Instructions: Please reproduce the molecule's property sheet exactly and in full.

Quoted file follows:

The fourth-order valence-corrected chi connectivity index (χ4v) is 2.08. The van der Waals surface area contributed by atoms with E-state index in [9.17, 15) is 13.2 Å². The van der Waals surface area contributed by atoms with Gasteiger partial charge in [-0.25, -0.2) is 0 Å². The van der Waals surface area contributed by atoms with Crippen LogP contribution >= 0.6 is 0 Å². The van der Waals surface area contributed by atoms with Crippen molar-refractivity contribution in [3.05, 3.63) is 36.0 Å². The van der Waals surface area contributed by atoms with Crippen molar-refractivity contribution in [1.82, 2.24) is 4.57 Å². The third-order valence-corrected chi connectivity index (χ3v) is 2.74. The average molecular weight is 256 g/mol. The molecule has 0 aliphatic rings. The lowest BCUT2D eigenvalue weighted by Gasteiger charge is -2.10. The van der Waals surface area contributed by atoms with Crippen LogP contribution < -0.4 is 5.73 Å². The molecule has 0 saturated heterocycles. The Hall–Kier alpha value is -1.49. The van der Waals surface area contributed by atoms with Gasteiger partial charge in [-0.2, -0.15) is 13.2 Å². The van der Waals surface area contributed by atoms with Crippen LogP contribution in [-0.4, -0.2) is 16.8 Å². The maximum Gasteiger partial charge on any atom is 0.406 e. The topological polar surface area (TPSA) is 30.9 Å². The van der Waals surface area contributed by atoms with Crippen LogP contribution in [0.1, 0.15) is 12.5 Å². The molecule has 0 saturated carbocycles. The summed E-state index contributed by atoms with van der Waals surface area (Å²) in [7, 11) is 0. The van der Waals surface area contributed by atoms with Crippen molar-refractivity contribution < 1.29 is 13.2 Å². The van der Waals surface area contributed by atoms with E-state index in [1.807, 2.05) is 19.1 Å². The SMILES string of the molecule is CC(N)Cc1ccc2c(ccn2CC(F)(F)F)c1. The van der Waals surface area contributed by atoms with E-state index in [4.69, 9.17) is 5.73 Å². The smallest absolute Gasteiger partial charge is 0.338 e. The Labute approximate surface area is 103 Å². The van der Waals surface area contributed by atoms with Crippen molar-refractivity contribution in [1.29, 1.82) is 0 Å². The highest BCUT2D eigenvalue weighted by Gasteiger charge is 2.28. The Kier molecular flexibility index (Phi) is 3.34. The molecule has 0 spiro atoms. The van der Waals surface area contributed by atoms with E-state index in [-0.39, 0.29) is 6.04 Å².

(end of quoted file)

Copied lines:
The fourth-order valence-corrected chi connectivity index (χ4v) is 2.08. The van der Waals surface area contributed by atoms with E-state index in [9.17, 15) is 13.2 Å². The van der Waals surface area contributed by atoms with Gasteiger partial charge in [-0.25, -0.2) is 0 Å². The van der Waals surface area contributed by atoms with Crippen LogP contribution >= 0.6 is 0 Å². The van der Waals surface area contributed by atoms with Crippen molar-refractivity contribution in [3.05, 3.63) is 36.0 Å². The van der Waals surface area contributed by atoms with Crippen molar-refractivity contribution in [1.82, 2.24) is 4.57 Å². The third-order valence-corrected chi connectivity index (χ3v) is 2.74. The average molecular weight is 256 g/mol. The molecule has 0 aliphatic rings. The lowest BCUT2D eigenvalue weighted by Gasteiger charge is -2.10. The van der Waals surface area contributed by atoms with Crippen LogP contribution < -0.4 is 5.73 Å². The molecule has 0 saturated heterocycles. The Hall–Kier alpha value is -1.49. The van der Waals surface area contributed by atoms with Gasteiger partial charge in [-0.2, -0.15) is 13.2 Å². The van der Waals surface area contributed by atoms with Crippen LogP contribution in [-0.4, -0.2) is 16.8 Å². The maximum Gasteiger partial charge on any atom is 0.406 e. The topological polar surface area (TPSA) is 30.9 Å². The van der Waals surface area contributed by atoms with Crippen LogP contribution in [0.1, 0.15) is 12.5 Å². The molecule has 0 saturated carbocycles. The summed E-state index contributed by atoms with van der Waals surface area (Å²) in [7, 11) is 0. The van der Waals surface area contributed by atoms with Crippen molar-refractivity contribution < 1.29 is 13.2 Å². The van der Waals surface area contributed by atoms with E-state index in [1.807, 2.05) is 19.1 Å². The SMILES string of the molecule is CC(N)Cc1ccc2c(ccn2CC(F)(F)F)c1. The van der Waals surface area contributed by atoms with E-state index in [4.69, 9.17) is 5.73 Å². The smallest absolute Gasteiger partial charge is 0.338 e. The Labute approximate surface area is 103 Å². The van der Waals surface area contributed by atoms with Crippen molar-refractivity contribution in [1.29, 1.82) is 0 Å². The highest BCUT2D eigenvalue weighted by Gasteiger charge is 2.28. The Kier molecular flexibility index (Phi) is 3.34. The molecule has 0 spiro atoms. The van der Waals surface area contributed by atoms with E-state index in [-0.39, 0.29) is 6.04 Å².